Table of Contents
  1. Getting Started
  2. Principles
  3. Knowledge Management
    1. Scaling your note archive
    2. About learning and knowing-more in general
  4. Writing
  5. Reading
  6. History of the Zettelkasten

So you’re here for a starting point.

Using a Zettelkasten is about optimizing a workflow of learning and producing knowledge. The products are texts, mostly. The categories we find fit the process well at the moment are the following:

  • Knowledge Management: general information about what it means to work and learn efficiently.
  • Writing: posts on the production of lasting knowledge, and about sharing it with others through your own texts.
  • Reading: posts about the process of acquisition of new things and the organization of sources.

We started to feature application reviews to see how well they fit the Zettelkasten workflow. You most likely want to pick an app that adapts well to your work, so our tools page, the list of blog posts tagged “review”, and our software forum are all good starting points. There’s a lot of other software on the web you could experiment with, so don’t feel limited to our selection!

If you want to know more about us and how we roll, take a look at the “personal” tag.

Getting Started


Principles are higher than techniques. Principles produce techniques in an instant.
—Ido Portal

Knowledge Management

The building blocks of a Zettelkasten are the inbox, the note archive, and the reference manager.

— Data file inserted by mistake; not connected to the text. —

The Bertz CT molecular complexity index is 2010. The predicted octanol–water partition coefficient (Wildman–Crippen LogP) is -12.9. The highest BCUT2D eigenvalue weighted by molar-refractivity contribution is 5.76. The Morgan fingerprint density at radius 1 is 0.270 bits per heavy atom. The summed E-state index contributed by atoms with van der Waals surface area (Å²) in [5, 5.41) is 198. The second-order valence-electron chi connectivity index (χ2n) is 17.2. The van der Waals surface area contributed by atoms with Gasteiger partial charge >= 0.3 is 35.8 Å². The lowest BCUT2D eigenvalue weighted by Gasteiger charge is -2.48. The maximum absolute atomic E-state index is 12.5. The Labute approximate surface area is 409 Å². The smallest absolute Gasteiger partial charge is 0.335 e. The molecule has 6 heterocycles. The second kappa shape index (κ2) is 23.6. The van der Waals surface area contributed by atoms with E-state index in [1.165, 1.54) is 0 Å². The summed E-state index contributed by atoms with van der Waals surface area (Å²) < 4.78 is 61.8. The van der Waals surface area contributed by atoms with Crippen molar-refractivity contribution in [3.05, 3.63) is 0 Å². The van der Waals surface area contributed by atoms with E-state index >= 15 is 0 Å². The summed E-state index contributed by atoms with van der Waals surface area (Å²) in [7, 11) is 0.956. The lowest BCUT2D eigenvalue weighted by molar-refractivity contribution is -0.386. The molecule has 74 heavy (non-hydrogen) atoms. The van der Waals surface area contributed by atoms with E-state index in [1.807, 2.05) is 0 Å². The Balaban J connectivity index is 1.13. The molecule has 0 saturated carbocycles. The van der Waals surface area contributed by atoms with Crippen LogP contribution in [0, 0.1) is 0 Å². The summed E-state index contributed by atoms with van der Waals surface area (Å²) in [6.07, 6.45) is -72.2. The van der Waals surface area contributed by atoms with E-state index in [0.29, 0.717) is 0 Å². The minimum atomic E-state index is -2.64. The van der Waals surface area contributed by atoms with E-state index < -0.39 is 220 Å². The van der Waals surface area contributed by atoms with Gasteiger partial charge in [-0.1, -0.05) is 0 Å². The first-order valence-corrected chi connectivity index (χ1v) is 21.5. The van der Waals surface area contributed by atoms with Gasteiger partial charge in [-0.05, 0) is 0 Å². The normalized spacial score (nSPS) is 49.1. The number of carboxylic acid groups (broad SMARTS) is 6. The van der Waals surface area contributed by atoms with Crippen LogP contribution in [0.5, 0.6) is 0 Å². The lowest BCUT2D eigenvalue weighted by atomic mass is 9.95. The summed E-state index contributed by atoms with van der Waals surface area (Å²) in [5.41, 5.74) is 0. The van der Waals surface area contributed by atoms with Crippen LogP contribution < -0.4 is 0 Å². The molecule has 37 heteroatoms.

These are the basics to get started with effective knowledge management:

And always keep in mind The Collector’s Fallacy: you have to work with new material to really learn it. It doesn’t suffice to bookmark websites or just read and annotate books. (Christian still has skeletons in the closet.)

To get you in the mood to grow your archive, read “Trust the process”, an essay.

Scaling your note archive

To cope with the constant influx of new information, use temporary “buffer” notes to collect stuff that you can later re-arrange.

With time, you’ll notice multiple Layers of Evidence emerge. This means your notes will have different kinds of content. The layers are:

  1. Data description and patterns.
  2. Interpretation of descriptions and patterns.
  3. Synthesis of patterns, descriptions and interpretation.

When your archive grows, you’ll add Structural Layers in your Zettelkasten through links. The levels are:

  1. Bottom Layer: Content
  2. Middle Layer: Structure Notes
  3. Top Layer: Main Structure Notes and Double Hashes (that is: special tags)

About learning and knowing-more in general

“Trust the process” (an essay) hits the nerve: thinking and memory retention are improved by working through problems.



History of the Zettelkasten

If you want to know more about the history of the Zettelkasten Method, check out the ongoing research on Luhmann’s Zettelkasten by Johannes Schmidt at Bielefeld University. Johannes is the Guardian of the Godfather’s Zettelkasten, and his work is genuinely interesting for knowledge work nerds.